Category Archives: Things I Like

Sign Believe Out Loud’s Thank You Card To President Obama

People are still talking about President Obama’s affirmation of gay people’s right to marry. I honestly didn’t think it would be this much of a mainstream news story, and I couldn’t be more pleased to be wrong.

I’m also glad that some are beginning to point out what I was the first to notice last week, that President Obama’s support of the right to marry comes directly from his Christian faith, not in spite of it.

The repercussions of the sitting U.S. President making that specific statement from the Oval Office will be enormous, and not just in the realm of politics. The implications are far reaching in the religious community as well. As I said last Wednesday:

There are people in the pews whose anti-gay positions are just an unconsidered default, and he might convince them to adjust their thinking to a more Christ-like attitude. He might get pastors in Middle America not to go quietly along with what Maggie Gallagher and Tony Perkins say they have to do. He might give closeted LGBT kids, teens, and adults who are steeped in anti-gay Christian dogma a new perspective that leads them safely out of the closet.

Christian LGBT group “Believe Out Loud” has created an online thank you card for people to sign. If you’re a Christian who agrees with the president that your faith leads you to support the right to marry, please sign the card. Right now there are 620 signatures and I’d love to see that number climb into the thousands before they deliver it to the White House in a few weeks. Here’s what you’re signing:

Dear President Obama:

With joy and gratitude in our hearts, we thank you for declaring your support for same-sex marriage.

Like you, we are faithful Christians who support lesbian, gay, bisexual and transgender (LGBT) equality not in spite of our Christian faith, but because of it.

Our Christian voices for equality are getting stronger everyday and we thank you for lending yours to the chorus.

Many, many thanks,

Believe Out Loud


For Christians, President Obama Said Much More Than You Think He Said

Well, he finally did it.

This afternoon, President Obama said in an interview with ABC’s Robin Roberts that he supports the right of lesbians, gays, and bisexual people to marry the person they love. Here are the three short clips ABC has shared, followed by the reason I think this matters. (Hint: It’s a game changer, and not for the reason you think.)

I’ll let others talk about why this is a monumental step from an LGBT point of view. Joe Jervis and Pam Spalding had particularly insightful reactions over at the Village Voice. Over at America Blog, Joe Sudbay and John Aravosis outlined the history that led us to today’s statement. And David Badash has official reactions of many Gay, Inc. leaders. And of course, anti-gay industry leaders are uniformly apoplectic. Jeremy Hooper has those statements.

As for me, I’d like to recognize what Obama said to religious Americans, because it was something different than most people think, and that difference could help craft the discussion going forward.

Religious Americans, particularly Christian Americans, are the ones holding back LGBT rights in this country. Just yesterday, Pam’s House Blend ran this picture of a church marquee at a church that doubles as a polling place in Wilmington, North Carolina. It was a pointed declaration to Christians going to vote on an anti-gay marriage amendment that if they wanted to be “good Christians,” they had no choice but to vote for the amendment.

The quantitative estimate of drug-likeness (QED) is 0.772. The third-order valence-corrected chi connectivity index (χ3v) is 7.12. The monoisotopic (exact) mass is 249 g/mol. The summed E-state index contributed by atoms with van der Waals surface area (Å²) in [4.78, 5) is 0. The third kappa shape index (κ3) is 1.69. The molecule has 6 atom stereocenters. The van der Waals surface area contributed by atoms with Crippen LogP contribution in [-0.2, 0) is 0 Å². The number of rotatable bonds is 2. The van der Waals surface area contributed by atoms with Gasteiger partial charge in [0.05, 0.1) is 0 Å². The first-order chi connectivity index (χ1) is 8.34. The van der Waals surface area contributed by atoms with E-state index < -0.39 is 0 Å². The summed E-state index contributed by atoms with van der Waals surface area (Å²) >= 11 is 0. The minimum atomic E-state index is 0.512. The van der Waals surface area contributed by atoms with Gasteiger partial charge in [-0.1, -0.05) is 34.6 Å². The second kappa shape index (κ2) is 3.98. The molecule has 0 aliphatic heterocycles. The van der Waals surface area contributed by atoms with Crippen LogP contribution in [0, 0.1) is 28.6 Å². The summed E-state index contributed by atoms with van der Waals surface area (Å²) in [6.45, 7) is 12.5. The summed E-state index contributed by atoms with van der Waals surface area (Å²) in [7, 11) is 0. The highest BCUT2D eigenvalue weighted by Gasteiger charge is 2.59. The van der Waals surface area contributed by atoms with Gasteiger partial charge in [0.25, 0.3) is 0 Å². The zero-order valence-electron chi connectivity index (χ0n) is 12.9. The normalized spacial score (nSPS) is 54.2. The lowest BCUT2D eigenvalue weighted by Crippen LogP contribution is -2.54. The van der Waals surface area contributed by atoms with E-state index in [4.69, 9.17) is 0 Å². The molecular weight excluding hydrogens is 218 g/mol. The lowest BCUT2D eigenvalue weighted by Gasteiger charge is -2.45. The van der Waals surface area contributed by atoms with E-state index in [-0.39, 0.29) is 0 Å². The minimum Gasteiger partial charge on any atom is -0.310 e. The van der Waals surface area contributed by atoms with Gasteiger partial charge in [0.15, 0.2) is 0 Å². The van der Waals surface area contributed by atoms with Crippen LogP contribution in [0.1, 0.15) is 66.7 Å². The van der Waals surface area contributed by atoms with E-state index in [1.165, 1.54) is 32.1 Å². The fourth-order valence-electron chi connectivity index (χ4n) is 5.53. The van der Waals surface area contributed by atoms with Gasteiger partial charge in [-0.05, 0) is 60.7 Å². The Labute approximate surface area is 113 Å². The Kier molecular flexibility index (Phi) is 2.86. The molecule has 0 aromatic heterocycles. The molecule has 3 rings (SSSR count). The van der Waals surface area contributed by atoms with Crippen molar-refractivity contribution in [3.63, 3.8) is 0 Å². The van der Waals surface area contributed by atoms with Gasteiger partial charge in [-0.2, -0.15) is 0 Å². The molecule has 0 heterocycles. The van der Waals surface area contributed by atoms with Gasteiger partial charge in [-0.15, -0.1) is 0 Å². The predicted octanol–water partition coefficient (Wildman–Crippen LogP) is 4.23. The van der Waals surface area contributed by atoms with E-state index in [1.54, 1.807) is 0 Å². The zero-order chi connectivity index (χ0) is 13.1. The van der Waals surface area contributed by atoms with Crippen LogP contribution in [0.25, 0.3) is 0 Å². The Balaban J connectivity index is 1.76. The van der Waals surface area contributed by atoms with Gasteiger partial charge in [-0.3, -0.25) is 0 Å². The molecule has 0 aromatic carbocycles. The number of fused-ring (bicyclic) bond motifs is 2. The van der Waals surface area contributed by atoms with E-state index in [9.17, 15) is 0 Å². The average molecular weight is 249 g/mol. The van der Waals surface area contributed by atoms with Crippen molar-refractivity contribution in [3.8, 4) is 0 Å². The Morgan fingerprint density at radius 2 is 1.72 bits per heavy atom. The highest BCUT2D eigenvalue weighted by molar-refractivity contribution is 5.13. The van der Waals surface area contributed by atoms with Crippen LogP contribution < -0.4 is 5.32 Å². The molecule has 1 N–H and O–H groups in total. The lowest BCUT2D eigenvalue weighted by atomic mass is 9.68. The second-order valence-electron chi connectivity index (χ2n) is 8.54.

This is what we call "passive electioneering."
This is what we call "passive electioneering."

(It’s a United Methodist Church, because of course it is.)

Planned or not, this is the context of the president’s statement, so it’s important to note exactly what he said to Christians who have been told for generations that as Christians, they can’t be in favor of civil rights for LGBT people. Watch the second video again and notice what he’s not saying.

He isn’t saying “I’m a Christian, but I think LGBT people should have rights.” He’s not even saying, “I’m a Christian, and I think LGBT people should have rights.”

No, President Obama is saying, “I’m a Christian, and that’s why I think LGBT people should have rights.”

Linger on that for a minute. The difference between those three statements is not inconsequential. In fact, it’s hard to overemphasize the importance of that nuance.

As offensive as “God is in the mix” was during that debate about civil marriage rights in 2008, the way he said it gave religious people permission to question their cradle-born beliefs about gay people. And as frustrating as “I’m evolving” has been for those of us who could really use (and deserve) equal rights right now, it has given Christians who might not know any out LGBT people permission to find room within their faith for new understanding.

And now, President Obama has called on Christian Americans to take the next step. He hasn’t told them to throw away their faith; that’s a fool’s errand. Rather, he has pointed out to them that LGBT inclusion very easily blends into the core of their faith as it already is. Just as importantly, he has given a voice to Christians who have already made that journey but have been intimidated into silence.

Will he convince the religious right? Of course not. I daresay that wasn’t even his goal. But there are people in the pews whose anti-gay positions are just an unconsidered default, and he might convince them to adjust their thinking to a more Christ-like attitude. He might get pastors in Middle America not to go quietly along with what Maggie Gallagher and Tony Perkins say they have to do. He might give closeted LGBT kids, teens, and adults who are steeped in anti-gay Christian dogma a new perspective that leads them safely out of the closet.